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Discussion in 'Ride Reports - Epic Rides' started by Charla, Jan 19, 2010.
So I've been away from a computer for a while and am going to back everyone up to the departure from Scorpion Bay and the ride up to El Burro. I'd apologize, but this is partly my story too, so anyone who doesn't like it can suck it
I could have stayed in San Juanico forever, but eventually I'd run out of money, and there were no truckstops nearby where I could seek, ermmm, employment. So we have to go. Ben warns us numerous times about “loco burro blanco” but we never saw him.
We skipped breakfast and headed to La Purisma where we'd stop for gas and food. The “highway” over to La Purisma has already been covered, but it was every bit as challenging as the others have said. I was loving this days ride as much as the previous day.
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Kelly crossing the river just before La Purisma.
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Mommer on the same crossing.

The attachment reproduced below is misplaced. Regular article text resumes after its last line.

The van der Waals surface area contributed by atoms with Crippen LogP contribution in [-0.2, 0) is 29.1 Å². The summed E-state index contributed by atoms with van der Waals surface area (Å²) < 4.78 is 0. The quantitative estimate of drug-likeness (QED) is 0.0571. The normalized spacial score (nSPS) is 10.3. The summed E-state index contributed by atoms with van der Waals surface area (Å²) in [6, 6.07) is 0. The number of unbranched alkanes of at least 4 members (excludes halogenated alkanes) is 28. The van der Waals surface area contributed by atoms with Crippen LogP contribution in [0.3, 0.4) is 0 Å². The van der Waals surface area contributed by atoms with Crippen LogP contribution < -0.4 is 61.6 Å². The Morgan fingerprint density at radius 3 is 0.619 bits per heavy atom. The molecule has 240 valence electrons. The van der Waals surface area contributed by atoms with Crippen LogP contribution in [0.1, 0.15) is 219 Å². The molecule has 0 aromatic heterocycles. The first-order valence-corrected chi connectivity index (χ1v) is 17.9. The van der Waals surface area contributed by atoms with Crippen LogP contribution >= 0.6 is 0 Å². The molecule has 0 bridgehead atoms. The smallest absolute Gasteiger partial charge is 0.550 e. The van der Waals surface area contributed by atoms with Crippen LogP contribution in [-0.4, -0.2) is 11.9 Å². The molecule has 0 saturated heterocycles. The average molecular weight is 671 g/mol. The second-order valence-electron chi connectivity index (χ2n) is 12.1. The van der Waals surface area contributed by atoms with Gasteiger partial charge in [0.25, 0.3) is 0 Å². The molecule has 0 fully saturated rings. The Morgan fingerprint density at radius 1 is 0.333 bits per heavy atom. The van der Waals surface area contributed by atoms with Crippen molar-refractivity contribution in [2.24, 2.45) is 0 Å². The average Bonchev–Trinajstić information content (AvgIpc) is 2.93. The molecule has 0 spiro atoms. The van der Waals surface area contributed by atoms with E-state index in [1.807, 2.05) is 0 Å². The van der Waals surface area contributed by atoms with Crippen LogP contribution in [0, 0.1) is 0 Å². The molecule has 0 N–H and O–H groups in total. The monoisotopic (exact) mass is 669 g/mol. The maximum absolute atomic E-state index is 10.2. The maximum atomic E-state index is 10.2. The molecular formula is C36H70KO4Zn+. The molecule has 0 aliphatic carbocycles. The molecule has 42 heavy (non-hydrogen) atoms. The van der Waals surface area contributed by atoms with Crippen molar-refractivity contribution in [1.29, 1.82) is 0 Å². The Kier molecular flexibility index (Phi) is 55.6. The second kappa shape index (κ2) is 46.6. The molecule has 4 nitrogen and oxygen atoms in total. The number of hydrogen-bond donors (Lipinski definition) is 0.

When we finally get to La Purisma we get some barrel gas and after the “posada tostada” episode, we head to San Isidro. I was so hungry by this point I would have eaten almost anything, but for some reason I was target fixated on a hamburger. After the pizza the night before I really wanted something “American.” I ordered a hamburguesa but when the food was served I was handed a Super Burro. Mmmm, well, it was food. I laid into that burrito like it was my first meal after a 40 day fast. I bit my own finger once, and the teeth marks are just now starting to heal. After lunch I checked the subframe and found it loose, so while everyone else lounged around I tightened everything back up and we headed out.